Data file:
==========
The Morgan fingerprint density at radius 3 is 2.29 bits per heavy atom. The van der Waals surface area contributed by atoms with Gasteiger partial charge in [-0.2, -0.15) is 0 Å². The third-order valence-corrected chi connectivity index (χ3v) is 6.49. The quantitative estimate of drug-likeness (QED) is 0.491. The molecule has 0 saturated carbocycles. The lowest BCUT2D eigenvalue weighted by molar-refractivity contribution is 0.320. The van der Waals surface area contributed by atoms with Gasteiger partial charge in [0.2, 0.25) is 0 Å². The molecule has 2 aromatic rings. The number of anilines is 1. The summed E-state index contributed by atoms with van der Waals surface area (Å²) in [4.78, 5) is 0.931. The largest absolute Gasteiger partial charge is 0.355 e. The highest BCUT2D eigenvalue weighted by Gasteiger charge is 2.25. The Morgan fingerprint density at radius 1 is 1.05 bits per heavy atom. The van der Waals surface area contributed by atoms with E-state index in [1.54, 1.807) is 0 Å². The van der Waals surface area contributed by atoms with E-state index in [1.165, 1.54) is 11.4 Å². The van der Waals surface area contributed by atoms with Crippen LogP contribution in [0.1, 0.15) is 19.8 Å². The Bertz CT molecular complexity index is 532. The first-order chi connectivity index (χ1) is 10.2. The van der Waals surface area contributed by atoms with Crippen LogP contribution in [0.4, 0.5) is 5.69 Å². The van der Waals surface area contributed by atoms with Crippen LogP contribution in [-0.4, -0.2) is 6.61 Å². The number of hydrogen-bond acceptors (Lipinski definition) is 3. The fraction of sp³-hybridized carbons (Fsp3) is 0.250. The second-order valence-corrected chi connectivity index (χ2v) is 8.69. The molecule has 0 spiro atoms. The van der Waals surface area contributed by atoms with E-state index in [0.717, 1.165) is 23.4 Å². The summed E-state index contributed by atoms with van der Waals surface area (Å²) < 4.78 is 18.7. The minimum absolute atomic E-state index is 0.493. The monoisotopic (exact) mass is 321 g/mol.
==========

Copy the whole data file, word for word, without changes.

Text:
The Morgan fingerprint density at radius 3 is 2.29 bits per heavy atom. The van der Waals surface area contributed by atoms with Gasteiger partial charge in [-0.2, -0.15) is 0 Å². The third-order valence-corrected chi connectivity index (χ3v) is 6.49. The quantitative estimate of drug-likeness (QED) is 0.491. The molecule has 0 saturated carbocycles. The lowest BCUT2D eigenvalue weighted by molar-refractivity contribution is 0.320. The van der Waals surface area contributed by atoms with Gasteiger partial charge in [0.2, 0.25) is 0 Å². The molecule has 2 aromatic rings. The number of anilines is 1. The summed E-state index contributed by atoms with van der Waals surface area (Å²) in [4.78, 5) is 0.931. The largest absolute Gasteiger partial charge is 0.355 e. The highest BCUT2D eigenvalue weighted by Gasteiger charge is 2.25. The Morgan fingerprint density at radius 1 is 1.05 bits per heavy atom. The van der Waals surface area contributed by atoms with E-state index in [1.54, 1.807) is 0 Å². The van der Waals surface area contributed by atoms with E-state index in [1.165, 1.54) is 11.4 Å². The van der Waals surface area contributed by atoms with Crippen LogP contribution in [0.1, 0.15) is 19.8 Å². The Bertz CT molecular complexity index is 532. The first-order chi connectivity index (χ1) is 10.2. The van der Waals surface area contributed by atoms with Crippen LogP contribution in [0.4, 0.5) is 5.69 Å². The van der Waals surface area contributed by atoms with Crippen LogP contribution in [-0.4, -0.2) is 6.61 Å². The number of hydrogen-bond acceptors (Lipinski definition) is 3. The fraction of sp³-hybridized carbons (Fsp3) is 0.250. The second-order valence-corrected chi connectivity index (χ2v) is 8.69. The molecule has 0 spiro atoms. The van der Waals surface area contributed by atoms with E-state index in [0.717, 1.165) is 23.4 Å². The summed E-state index contributed by atoms with van der Waals surface area (Å²) < 4.78 is 18.7. The minimum absolute atomic E-state index is 0.493. The monoisotopic (exact) mass is 321 g/mol.